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Breast Center – Patient Care and Treatment

Breast Center – Patient Care and Treatment

At Penn State Breast Center, the unique needs of our patients always come first. Individualized treatment plans incorporate the knowledge of experienced breast care specialists—including dedicated breast radiologists and surgeons—who are skilled in the latest minimally invasive techniques.

Make an appointment

To schedule a diagnostic mammogram, clinic appointment, or to transfer previous mammograms, please call


Comprehensive breast care

Our nationally recognized physicians and our access to advanced treatment for breast disease and cancer set us apart. We are proud to offer:

  • Digital screening and diagnostic mammography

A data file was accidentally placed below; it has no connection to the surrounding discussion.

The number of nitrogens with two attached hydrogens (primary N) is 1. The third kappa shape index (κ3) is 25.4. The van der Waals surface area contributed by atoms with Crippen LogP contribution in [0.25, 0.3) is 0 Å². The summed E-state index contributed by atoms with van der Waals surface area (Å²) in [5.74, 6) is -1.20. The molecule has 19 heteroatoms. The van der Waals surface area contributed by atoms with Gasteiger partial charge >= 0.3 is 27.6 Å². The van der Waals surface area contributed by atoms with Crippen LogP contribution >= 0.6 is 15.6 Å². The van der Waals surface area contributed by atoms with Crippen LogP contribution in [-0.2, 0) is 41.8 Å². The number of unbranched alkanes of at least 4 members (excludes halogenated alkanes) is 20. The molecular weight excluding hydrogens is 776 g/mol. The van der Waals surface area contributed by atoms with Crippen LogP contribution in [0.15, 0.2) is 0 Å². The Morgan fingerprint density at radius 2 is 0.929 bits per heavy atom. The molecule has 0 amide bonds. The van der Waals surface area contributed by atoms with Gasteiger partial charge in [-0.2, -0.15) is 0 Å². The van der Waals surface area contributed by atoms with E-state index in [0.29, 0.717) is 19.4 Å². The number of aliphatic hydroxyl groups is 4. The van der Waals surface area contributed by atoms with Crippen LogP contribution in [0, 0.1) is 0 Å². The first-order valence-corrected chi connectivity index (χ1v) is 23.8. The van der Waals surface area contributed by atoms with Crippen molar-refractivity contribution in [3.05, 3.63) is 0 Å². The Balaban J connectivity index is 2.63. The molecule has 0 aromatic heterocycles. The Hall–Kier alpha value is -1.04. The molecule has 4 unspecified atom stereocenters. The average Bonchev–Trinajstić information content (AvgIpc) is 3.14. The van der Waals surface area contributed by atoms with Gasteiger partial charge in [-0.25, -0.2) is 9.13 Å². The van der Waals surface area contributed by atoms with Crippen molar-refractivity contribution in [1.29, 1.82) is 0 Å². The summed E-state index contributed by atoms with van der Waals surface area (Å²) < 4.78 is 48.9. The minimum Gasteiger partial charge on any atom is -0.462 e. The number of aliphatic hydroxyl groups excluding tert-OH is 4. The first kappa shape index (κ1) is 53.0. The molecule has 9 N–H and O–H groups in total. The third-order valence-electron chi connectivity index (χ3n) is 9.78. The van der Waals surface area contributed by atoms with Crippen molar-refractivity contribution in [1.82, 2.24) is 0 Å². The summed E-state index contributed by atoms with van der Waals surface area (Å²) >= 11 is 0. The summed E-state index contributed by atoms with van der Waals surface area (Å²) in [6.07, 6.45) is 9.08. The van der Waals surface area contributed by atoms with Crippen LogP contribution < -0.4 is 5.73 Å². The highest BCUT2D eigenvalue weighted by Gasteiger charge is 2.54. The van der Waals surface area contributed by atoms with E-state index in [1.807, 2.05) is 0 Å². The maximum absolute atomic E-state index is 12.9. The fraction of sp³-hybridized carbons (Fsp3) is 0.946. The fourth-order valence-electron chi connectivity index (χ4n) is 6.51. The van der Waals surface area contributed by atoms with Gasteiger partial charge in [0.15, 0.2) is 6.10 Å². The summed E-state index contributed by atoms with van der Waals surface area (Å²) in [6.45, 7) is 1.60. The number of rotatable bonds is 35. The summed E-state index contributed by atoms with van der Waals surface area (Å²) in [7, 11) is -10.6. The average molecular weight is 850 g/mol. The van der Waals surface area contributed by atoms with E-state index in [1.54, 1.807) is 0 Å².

• Digital breast tomosynthesis (known as 3D mammography) 
  • Dedicated breast MRI 
  • Breast ultrasound and automated whole breast ultrasound
  • Multimodality biopsy
  • Bone density testing
  • Integrative medicine
  • Medical oncology
  • Radiation oncology
  • Plastic and reconstructive surgery
  • Genetic counseling
  • Cancer risk assessment
  • Survivorship support

Contact us

Breast Center
717-531- 5867
East Health Campus
30 Hope Dr.
Suite 1800, Entrance A
Hershey, PA  17033

Diagnostic care

As part of our extensive diagnostic capabilities, we’re proud to offer: 


What is a screening mammogram?
Screening mammograms are low dose x-ray exams of the breast. They are most often used to screen for breast cancer in women who have no symptoms. 

What is a diagnostic mammogram?
Diagnostic mammograms are for women who have breast symptoms, such as a lump or pain, or who have a suspicious change on their screening mammogram. They may need additional images taken which are considered diagnostic. 

What is tomosynthesis or 3D mammography? Is it a better option?